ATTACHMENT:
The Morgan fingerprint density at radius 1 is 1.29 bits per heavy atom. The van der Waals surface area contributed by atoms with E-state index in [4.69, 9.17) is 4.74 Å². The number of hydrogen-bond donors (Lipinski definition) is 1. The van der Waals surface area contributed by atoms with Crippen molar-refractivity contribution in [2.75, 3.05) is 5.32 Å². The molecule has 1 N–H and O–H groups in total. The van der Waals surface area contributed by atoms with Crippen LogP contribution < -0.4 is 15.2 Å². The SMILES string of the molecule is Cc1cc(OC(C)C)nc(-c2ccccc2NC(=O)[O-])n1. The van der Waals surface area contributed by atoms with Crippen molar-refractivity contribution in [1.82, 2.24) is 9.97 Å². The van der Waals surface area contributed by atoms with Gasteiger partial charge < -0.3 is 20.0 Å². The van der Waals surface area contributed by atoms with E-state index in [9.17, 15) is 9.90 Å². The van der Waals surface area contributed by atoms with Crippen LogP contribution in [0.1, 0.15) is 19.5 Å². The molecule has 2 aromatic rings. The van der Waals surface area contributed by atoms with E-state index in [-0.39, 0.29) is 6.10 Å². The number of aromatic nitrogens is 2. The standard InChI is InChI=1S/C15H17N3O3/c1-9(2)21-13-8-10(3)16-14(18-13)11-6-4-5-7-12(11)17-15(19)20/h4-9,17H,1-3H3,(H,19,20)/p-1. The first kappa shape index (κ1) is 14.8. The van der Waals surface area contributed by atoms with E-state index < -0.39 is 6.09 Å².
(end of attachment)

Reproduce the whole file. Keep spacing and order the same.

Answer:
The Morgan fingerprint density at radius 1 is 1.29 bits per heavy atom. The van der Waals surface area contributed by atoms with E-state index in [4.69, 9.17) is 4.74 Å². The number of hydrogen-bond donors (Lipinski definition) is 1. The van der Waals surface area contributed by atoms with Crippen molar-refractivity contribution in [2.75, 3.05) is 5.32 Å². The molecule has 1 N–H and O–H groups in total. The van der Waals surface area contributed by atoms with Crippen LogP contribution < -0.4 is 15.2 Å². The SMILES string of the molecule is Cc1cc(OC(C)C)nc(-c2ccccc2NC(=O)[O-])n1. The van der Waals surface area contributed by atoms with Crippen molar-refractivity contribution in [1.82, 2.24) is 9.97 Å². The van der Waals surface area contributed by atoms with Gasteiger partial charge < -0.3 is 20.0 Å². The van der Waals surface area contributed by atoms with E-state index in [9.17, 15) is 9.90 Å². The van der Waals surface area contributed by atoms with Crippen LogP contribution in [0.1, 0.15) is 19.5 Å². The molecule has 2 aromatic rings. The van der Waals surface area contributed by atoms with E-state index in [-0.39, 0.29) is 6.10 Å². The number of aromatic nitrogens is 2. The standard InChI is InChI=1S/C15H17N3O3/c1-9(2)21-13-8-10(3)16-14(18-13)11-6-4-5-7-12(11)17-15(19)20/h4-9,17H,1-3H3,(H,19,20)/p-1. The first kappa shape index (κ1) is 14.8. The van der Waals surface area contributed by atoms with E-state index < -0.39 is 6.09 Å².